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Converting to Ruby? Start here

WHAT IS RUBY?

It's an open source programming language.

Why do we need another programming language? Well - perhaps we don't actually need one, but ruby's 'metrics' are a bit different to other languages so it fits well into places others have to be kludged, and it's not got a long history to which all new releases must remain faithful / compatible.

SOME KEY CHARACTERISTICS

According to the Ruby web site (but re-written by myself to show you the benefits as well as the features):

Ruby has simple syntax. Easy to learn and, fast to interpret.

Ruby has exception handling to make it easy to handle errors.

Ruby's operators are syntax sugar for the methods and you can redefine them.

Ruby is a complete, full, pure object oriented language: OOL. All data in Ruby is an object. This keeps it very clean and gives great flexibility.

Ruby's OO is carefully designed to be both complete and open for improvements. Example: Ruby has the ability to add methods to a class, or even to an instance during runtime. So, if needed, an instance of one class *can* behave differently from other instances of the same class.

Ruby features single inheritance only, intentionally to avoid excess complexity and poor design. However,Ruby knows the concept of modules (collections of methods) which classes can import and get all its methods for free. Multiple inheritance (the alternative) is a nightmare well avoided.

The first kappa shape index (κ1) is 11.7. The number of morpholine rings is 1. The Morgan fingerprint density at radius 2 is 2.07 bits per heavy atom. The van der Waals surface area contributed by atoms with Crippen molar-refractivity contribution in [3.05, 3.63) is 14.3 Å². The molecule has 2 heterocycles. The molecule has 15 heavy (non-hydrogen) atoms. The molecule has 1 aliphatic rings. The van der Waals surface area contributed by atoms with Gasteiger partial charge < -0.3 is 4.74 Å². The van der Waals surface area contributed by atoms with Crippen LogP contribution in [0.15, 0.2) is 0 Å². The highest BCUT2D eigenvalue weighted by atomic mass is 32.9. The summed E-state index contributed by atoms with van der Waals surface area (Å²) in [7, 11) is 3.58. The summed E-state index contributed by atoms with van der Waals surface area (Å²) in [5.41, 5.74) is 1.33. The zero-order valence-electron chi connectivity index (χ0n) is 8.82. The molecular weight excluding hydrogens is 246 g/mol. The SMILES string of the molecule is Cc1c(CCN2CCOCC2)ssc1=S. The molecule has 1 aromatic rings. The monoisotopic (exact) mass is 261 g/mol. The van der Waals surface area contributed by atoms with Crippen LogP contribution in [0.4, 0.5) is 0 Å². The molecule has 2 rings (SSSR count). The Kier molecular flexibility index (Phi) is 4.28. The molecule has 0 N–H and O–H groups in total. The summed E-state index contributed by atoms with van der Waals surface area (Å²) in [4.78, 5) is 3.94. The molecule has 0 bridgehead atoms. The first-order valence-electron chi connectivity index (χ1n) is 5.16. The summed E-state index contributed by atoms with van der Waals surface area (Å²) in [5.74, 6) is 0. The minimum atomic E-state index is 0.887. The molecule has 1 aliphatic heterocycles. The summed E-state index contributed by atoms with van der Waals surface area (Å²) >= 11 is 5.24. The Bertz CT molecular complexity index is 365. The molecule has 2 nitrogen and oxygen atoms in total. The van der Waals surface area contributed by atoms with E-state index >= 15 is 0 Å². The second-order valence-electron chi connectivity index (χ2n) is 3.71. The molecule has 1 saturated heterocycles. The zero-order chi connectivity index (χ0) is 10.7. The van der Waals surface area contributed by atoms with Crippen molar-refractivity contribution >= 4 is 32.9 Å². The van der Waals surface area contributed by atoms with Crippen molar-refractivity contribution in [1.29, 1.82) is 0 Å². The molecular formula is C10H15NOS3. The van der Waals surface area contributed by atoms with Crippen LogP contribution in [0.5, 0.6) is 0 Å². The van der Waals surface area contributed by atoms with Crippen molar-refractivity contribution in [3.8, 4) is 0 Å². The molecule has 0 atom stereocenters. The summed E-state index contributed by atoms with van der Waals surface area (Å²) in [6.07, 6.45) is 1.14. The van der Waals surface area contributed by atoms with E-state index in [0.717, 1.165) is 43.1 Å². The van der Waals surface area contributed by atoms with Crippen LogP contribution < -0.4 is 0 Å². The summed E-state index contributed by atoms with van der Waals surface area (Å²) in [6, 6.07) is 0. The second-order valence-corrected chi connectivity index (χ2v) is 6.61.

Ruby features blocks in its syntax (code surrounded by '{' ... '}' or 'do' ... 'end'). These blocks can be passed to methods, or converted into closures.

Ruby features a true mark-and-sweep garbage collector. Efficient reuse of memory and dynamic allocation of memory only when you need it.

Writing C extensions in Ruby is easier than in other languages.

Integers in Ruby can (and should) be used without counting their internal representation. No overflow problems.

Ruby needs no variable declarations. It uses simple naming conventions to denote the scope of variables. Examples: simple 'var' = local variable, '@var' = instance variable, '$var' = global variable.

Ruby can load extension libraries dynamically if an OS allows.

Ruby features OS independent threading.

Ruby is highly portable; it works on Linux, most UNIX, Windows, MacOS, DOS, BeOS, OS/2, etc.

See: http://www2.ruby-lang.org/en/20020101.html

LAYOUT OF STATEMENTS

Line end is end of statement

Where a statement is clearly not completed on one line, it is carried on to another.

A ; can force a new statement

VARIABLE SUMMARY:

Case sensitive names.

No typing - everything is an object

"Bare" words - at least for local variables - no leading $ @ % or anything else

Variables appear automatically, but not assumed to start at 0 or empty - they must be initially assigned.

COMMENTS

# through to line end. Applies from start of line of from within a line where # is a new token in the base context.

INTERACTIVE TESTING

use irb - interactive ruby, supplied with the distribution

earth-wind-and-fire:~/ruby/r101 grahamellis$ irb
irb(main):001:0> 5
=> 5
irb(main):002:0> y = 6
=> 6
irb(main):003:0> y * 7
=> 42
irb(main):004:0> exit
earth-wind-and-fire:~/ruby/r101 grahamellis$

SAMPLE PROGRAMS

So much for the theory and introduction - let's see a sample program:

# Single quote - literal string
print 'Hello World\n'

# Multiple quote - \ translation
print "Hello World\n"

# Gets to read from keyboard
print "Please enter your name: "
# assignment creates a variable; gets is an operator?
stuff = gets

# chomp to strip off last character - RETURNS a string
lessstuff = stuff.chomp

print lessstuff," and fries\n"

How does that run?